This week in the Friday Five it’s all about Performance. Performance Marketing is maturing as a function in our industry and although most brands are now drowning in data within complex marketing technology stacks, few have been able to use that data to go beyond baseline insights and digital marketing optimization. So what’s the next step and how can the richness in our marketing data be translated to even stronger performance in the category? When the focus is on all of the data, where should marketers spend their time and how can they translate insights into more actionable, bold brand moves? We break it down in a set of news this week in The Friday Five: Issue 89.
Inspiring this weeks focus on performance is Sapient’s recently released report, The State of Measurement 2022. “The best performing voice for brands to drive awareness is owned media, 39%, followed by Influencers, 22%. Influencer Marketing has evolved with new technologies that enable brands to more accurately understand how influencers drive actual sales. But some marketers believe the tools to identify performance are lacking. Brands identified this as a challenge, with 34% of CMOs and 51% of CTOs saying they believe marketing data is unreliable. Relying on partners to self-report generates an incentive to misrepresent or manipulate performance. Some 51.36% of marketers believe reading data to extract actionable insights is an issue across the board.” Despite larger data sets and increased data reporting across all levels of marketing, it’s more important than ever to leverage marketing strategists to analyze the data to find the actionable insights that will drive brands forward.
Next up, Fast Company looks at how marketers have a unique opportunity amidst softening consumer spending and recession whispers to come out ahead as leaders in their markets by auditing and tweaking their performance marketing tools and systems. The article suggests that marketers can progress their marketing machines to new heights by focusing on three key areas: 1. Accelerate Digital Transformation; 2. Focus on Hyper Targeting; and 3. Spend Judiciously, But Don’t Cut Your Marketing Budget. From building out first party customer data and digital platform offerings like mobile app, website and loyalty programs to targeting creative tightly to key segments and providing marketing personalization, to further investing in marketing technology, marketers can find opportunities to progress their brands forward at a time when competitors may not.
Pinterest has built a large fanbase of users who love the visual pin-board utility of the platform, but in a wave of competing toolsets, how will Pinterest stand apart in the future and continue to provide effective performance marketing opportunities for advertisers? Incoming CEO Bill Ready has many thinking that Pinterest is going to pivot further towards e-commerce. “Previously, Ready was the president of payments and commerce at Google, where he was in charge of developing its marketplace and testing out videos and ad units conducive for shopping across Google’s suite of platforms. Like rivals Google, TikTok, Snap and Meta, Pinterest is trying to get people to buy more items through Pinterest, in order to combat industry-wide advertising revenue headwinds.” Pinterest as a performance driven e-commerce machine might be exactly what the platform needs to get back to a growing user base.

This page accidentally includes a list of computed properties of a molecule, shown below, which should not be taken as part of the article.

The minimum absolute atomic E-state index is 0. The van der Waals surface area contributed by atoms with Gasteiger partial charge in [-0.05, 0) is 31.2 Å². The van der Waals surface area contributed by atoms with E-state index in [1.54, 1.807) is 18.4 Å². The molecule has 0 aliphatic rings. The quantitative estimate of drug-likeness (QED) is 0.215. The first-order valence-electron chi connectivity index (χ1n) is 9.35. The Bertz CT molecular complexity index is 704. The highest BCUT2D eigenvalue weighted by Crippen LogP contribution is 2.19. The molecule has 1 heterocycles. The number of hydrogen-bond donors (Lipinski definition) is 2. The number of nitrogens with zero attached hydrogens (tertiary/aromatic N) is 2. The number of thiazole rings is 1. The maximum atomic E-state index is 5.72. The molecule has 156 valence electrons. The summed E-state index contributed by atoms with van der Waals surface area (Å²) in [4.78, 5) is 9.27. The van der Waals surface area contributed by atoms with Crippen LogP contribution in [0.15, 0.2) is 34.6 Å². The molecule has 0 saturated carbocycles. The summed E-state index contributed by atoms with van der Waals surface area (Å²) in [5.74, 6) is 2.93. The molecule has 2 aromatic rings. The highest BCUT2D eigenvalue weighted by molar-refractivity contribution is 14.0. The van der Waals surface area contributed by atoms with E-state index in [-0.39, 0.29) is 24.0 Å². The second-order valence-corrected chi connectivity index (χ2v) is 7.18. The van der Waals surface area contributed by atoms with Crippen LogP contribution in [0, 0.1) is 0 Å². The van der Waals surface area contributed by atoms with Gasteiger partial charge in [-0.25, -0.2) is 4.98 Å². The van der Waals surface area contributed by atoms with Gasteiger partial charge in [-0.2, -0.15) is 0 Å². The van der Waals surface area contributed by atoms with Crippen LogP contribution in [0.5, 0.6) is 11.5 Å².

We’ve known for awhile that attribution can be a bad word. Focusing too much on last-click results and lower-funnel tactics like Paid Search, despite strong results, can discredit the role brand awareness and brand equity creative is impacting marketing performance. MediaPost points to how full-funnel digital marketing that considers the right balance between awareness-oriented creative and messaging alongside sales commerce oriented tactics will together make a broader and higher-performing impact than lower funnel sales promotion advertising on its own. Which last-click attribution is simply not going to demonstrate. “Enlarging the marketing funnel and the volume of new prospects as opposed to simply exhausting a limited number of low-funnel customers will prove a much more viable strategy for long-term growth.”
So how are retail consumers changing their behavior, and how should marketers pivot their performance approach based on these changes? A recent survey from Accenture has discovered three trends emerging that retailers should pay special attention to as they drive the business forward. While these trends will naturally morph, they will continue to have an impact in the long term. These trends include: The anxiety pivot: Economic worries have eclipsed health concerns; The spending shuffle: Spending patterns have shifted dramatically; and The virtual reality check: Physical and virtual worlds are blurring and blending. “So much has happened in our lives in recent times. And who we are as consumers continues to evolve. While there is uncertainty everywhere, retailers can manage through it by staying close to consumer trends and evolving fast to respond to them.”